Open with a general overview question that allows everyone to have a say. There are people who naturally dominate any conversation. It is your job to make sure everyone gets a chance to speak – no matter what their style is. Do not allow people to introduce themselves, other than saying their name and job title. I tend to allow people to introduce themselves, because I am criminally bad at people’s names (I once called a guy ‘Henry’ six times before he corrected me and said ‘My name is Harry’.) However, I have seen, and made the mistake myself, giving everyone free reign to introduce themselves. 20 minutes later, while keeping en eye on people checking their phones in the audience, we managed to start the panel.
Keep a few questions in your pocket
Save two or three questions in your pocket if you plan on throwing questions out to the audience. Sometimes you get a lively audience and other times…tumbleweeds. So don’t throw it out to the audience when you have run out of questions, because you may need a couple in reserve. Also, pay attention to what your panel says – on stage. Which 50% of the time, tends to differ from the myriad of emails, prep calls and meeting for coffee, you have had with the panel prior to getting on stage. By paying attention, you can come up with questions on the fly – even if it is something lazy like ‘That sounds interesting, can you tell us more about that?‘ (Which I have used – I feel so ashamed)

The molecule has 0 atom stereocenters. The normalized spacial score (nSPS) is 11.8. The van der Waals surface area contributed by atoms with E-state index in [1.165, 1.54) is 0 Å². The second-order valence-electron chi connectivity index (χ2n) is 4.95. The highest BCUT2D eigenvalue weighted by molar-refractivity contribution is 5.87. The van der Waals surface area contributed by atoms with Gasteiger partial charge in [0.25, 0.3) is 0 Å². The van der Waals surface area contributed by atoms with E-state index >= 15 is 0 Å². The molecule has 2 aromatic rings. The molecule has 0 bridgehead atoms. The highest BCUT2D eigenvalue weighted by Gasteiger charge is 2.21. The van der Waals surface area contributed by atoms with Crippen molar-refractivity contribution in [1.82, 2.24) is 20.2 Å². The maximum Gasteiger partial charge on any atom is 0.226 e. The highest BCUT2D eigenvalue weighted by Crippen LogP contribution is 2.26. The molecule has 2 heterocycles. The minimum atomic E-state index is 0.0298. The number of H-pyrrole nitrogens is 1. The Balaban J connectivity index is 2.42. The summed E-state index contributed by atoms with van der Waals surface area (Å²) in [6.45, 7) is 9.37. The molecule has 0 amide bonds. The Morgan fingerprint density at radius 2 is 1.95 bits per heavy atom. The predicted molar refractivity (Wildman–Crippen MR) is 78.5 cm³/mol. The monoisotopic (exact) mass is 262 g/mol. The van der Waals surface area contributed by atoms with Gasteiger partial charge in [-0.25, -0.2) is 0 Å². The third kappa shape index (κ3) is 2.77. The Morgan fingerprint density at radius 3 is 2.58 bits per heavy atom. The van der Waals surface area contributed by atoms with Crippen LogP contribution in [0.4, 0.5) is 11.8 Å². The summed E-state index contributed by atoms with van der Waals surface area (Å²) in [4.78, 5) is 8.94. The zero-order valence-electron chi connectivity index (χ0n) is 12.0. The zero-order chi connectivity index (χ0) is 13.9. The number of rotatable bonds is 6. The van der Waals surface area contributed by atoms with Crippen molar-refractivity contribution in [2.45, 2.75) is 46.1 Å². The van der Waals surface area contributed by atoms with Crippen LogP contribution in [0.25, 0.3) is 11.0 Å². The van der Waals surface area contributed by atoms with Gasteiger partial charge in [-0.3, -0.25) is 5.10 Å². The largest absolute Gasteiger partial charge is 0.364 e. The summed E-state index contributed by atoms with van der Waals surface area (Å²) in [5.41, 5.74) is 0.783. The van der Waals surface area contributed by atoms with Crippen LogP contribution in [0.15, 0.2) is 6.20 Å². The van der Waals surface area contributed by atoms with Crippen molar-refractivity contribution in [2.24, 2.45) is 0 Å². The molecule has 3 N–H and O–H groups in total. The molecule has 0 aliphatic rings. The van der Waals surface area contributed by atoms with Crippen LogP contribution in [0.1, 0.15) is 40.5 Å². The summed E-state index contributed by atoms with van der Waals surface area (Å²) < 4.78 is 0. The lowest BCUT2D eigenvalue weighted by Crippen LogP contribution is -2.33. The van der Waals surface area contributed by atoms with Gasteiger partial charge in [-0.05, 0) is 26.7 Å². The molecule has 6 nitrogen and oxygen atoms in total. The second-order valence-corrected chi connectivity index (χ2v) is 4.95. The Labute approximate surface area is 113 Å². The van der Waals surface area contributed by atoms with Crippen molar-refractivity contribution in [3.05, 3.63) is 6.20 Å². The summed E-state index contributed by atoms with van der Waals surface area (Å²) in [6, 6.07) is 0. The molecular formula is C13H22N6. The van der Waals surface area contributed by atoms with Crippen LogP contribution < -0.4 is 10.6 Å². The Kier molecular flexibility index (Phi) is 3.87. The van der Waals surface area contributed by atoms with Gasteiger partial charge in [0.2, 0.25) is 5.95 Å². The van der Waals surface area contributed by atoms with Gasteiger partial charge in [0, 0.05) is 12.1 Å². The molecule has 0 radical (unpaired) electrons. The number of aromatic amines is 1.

When you see the time running out – around the 10 minute mark. Say this out loud, so the audience and your panel knows that your time together is coming to an end – ‘Well, we are almost out of time, folks – let me ask each of you a final question…’
Then you end and thank everyone. Next you get to check your tweets and RT the praise ‘The best moderated panel I have ever seen!‘ 🙂
Now go out and moderate like a Boss!